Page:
The first thing to know is that, if you’re a Republican legislator in California, you are always, always losing. The Democratic Party always sets the agenda. Then a Democratic Assemblyman will introduce a bill. Sometimes the bill is uncontroversial – something like National Mitochrondria Day. Other times the bill is heatedly partisan.
When the bill is partisan, the Republicans will stand up and argue against it. They will be heated. They will be angry – indeed, Republican legislators generally have a much angrier tone than their Democratic counterparts. They will talk about how the Constitution is being violated, how America’s Founding Fathers would look aghast at the bill, how America is a country of liberty, and how the bill is infringing upon America’s freedoms.
And then, when voting time comes, the Republicans lose. The bill they so hate inevitably passes. This is because California is a Democratic state, and the Democrats therefore have a majority. The result is that day in, day out Republicans are losing. They lose every single time. They spend every single minute in the legislature losing.
Except on one issue. California, you see, requires a two-thirds majority to raise taxes (and, until recently, to pass the budget). There are barely enough Republicans in the chamber to deny Democrats the two-thirds majority.
So here, on this one issue, a Republican legislator can win. And what an important issue! Taxes and budgets, after all, are the most important priority for any state.
The California Republican Party blankly refuses to allow tax increases of any kind. Not a dollar, not a dime, not a cent. It never, ever cooperates with the Democratic Party.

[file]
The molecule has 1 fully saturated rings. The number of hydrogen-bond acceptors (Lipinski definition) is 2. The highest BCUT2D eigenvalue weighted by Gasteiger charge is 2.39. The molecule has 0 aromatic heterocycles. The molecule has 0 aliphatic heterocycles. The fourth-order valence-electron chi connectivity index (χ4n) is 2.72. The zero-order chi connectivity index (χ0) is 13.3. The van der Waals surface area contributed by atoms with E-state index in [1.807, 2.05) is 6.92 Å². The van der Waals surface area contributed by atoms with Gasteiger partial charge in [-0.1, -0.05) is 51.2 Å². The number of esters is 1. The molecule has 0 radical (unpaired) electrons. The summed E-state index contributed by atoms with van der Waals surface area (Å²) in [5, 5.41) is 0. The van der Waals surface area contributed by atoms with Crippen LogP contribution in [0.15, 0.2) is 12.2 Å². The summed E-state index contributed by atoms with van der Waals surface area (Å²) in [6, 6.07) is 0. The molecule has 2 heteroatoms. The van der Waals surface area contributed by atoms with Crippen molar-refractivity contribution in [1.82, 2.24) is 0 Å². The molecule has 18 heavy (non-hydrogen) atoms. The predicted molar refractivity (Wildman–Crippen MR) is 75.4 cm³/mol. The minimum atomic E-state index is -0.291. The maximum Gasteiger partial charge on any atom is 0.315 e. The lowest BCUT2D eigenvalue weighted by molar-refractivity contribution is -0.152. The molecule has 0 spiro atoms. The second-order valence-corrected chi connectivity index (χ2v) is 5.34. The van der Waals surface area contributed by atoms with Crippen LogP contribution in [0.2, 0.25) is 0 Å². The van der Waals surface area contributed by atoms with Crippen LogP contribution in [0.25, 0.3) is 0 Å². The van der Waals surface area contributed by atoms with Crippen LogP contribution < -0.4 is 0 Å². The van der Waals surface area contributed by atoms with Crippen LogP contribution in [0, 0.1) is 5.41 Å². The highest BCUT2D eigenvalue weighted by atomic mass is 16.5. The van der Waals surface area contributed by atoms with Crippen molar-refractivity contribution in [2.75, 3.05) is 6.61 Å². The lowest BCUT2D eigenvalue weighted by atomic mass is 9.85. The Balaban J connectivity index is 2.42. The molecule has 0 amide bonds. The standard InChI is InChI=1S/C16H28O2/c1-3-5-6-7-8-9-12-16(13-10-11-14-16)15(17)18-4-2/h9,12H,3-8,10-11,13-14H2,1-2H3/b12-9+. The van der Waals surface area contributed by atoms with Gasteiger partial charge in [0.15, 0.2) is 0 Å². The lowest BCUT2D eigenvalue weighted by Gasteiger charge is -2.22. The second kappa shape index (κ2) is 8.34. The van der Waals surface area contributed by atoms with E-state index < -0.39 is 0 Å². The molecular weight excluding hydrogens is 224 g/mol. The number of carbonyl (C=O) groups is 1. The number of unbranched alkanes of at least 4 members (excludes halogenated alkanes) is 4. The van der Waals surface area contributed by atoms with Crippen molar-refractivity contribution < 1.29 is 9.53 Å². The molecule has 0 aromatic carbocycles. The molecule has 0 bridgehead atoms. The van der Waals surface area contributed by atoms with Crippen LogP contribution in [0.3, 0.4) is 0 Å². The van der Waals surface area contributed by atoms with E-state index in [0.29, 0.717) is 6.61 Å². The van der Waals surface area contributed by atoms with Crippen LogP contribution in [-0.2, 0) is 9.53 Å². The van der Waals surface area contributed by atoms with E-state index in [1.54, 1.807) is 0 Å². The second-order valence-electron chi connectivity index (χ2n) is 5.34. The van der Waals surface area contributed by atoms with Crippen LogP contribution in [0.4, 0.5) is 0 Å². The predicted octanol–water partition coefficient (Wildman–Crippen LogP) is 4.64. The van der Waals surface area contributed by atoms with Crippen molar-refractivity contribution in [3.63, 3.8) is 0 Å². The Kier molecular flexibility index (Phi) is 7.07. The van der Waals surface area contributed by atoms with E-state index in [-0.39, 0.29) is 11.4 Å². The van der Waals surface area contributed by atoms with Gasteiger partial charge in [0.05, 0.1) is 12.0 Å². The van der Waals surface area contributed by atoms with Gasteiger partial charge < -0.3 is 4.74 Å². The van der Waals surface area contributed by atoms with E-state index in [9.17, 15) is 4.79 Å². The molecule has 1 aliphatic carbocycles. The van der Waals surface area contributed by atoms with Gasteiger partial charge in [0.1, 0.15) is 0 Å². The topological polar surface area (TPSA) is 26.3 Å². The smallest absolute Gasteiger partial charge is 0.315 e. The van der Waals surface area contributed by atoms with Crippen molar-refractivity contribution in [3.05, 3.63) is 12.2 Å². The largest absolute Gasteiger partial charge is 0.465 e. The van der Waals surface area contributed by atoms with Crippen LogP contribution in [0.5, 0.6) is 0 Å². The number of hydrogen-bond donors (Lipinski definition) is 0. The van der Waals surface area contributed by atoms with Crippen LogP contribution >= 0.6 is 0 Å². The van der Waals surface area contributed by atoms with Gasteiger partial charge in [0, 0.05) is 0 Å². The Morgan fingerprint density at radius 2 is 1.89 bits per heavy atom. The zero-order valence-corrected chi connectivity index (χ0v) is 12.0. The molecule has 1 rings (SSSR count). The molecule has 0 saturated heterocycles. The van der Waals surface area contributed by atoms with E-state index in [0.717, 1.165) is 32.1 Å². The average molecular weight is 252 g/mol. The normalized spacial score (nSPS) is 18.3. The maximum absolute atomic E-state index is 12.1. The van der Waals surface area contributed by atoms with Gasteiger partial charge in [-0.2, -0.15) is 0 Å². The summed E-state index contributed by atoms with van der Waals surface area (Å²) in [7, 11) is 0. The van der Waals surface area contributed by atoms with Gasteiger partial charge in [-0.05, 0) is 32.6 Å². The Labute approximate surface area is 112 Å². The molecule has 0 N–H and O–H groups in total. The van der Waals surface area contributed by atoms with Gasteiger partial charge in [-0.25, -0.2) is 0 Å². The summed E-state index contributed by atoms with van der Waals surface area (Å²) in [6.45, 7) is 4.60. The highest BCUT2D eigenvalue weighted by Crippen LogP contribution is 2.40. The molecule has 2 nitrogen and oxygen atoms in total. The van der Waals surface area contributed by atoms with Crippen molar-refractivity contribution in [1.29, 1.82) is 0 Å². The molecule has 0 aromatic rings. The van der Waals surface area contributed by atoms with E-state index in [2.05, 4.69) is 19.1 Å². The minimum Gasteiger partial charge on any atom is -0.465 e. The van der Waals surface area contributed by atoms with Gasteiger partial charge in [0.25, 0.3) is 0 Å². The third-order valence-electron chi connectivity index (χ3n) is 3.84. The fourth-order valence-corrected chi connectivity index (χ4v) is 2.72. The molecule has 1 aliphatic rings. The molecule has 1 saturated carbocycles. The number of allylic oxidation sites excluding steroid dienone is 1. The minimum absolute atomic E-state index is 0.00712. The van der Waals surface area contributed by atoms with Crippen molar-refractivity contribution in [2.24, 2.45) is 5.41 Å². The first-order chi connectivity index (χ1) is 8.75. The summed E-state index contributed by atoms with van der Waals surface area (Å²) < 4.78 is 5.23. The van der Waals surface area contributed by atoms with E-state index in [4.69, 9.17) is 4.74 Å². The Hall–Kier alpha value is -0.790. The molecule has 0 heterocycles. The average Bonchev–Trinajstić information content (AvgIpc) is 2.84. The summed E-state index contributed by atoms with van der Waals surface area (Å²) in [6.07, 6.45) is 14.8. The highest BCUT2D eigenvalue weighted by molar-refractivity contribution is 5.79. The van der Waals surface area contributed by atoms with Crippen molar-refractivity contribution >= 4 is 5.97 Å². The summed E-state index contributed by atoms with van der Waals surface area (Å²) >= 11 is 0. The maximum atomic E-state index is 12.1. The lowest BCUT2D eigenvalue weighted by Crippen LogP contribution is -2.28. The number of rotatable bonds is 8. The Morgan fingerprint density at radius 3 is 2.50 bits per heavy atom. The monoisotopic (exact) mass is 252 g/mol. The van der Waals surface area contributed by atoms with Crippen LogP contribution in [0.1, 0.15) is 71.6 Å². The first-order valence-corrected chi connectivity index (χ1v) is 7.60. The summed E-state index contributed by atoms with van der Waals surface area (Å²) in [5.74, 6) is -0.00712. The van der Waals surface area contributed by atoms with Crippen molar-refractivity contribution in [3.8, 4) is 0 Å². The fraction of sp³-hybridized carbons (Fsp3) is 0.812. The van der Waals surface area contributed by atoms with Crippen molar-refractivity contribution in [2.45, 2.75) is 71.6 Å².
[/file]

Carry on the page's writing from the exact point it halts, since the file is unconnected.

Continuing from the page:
It probably feels very good, too, for Republican legislators so tired of losing all the time. How immensely satisfying it must feel for a California Republican legislator to win a victory. Republicans can even tell themselves that they’re doing the state good, since high taxes are of course what’s ruining California.
What’s really hurting California, however, is the legislative gridlock that results from the Republican Party’s refusal to compromise. The party knows that California is a Democratic stronghold, so it will never hold power. But because California requires a two-thirds majority to raise taxes (and, until recently, pass a budget), Republicans can be hostage-takers. That is essentially the only role that California’s Republican Party has.
Eventually the Democratic Party will gain the necessary two-thirds majority. They are already very close, and California is trending left. Then Republicans will truly have no power. One hopes that will provide them enough incentive to change their ideology and politicians in a way that garners more support from California’s diverse population. Otherwise, the party will wither away into nothingness.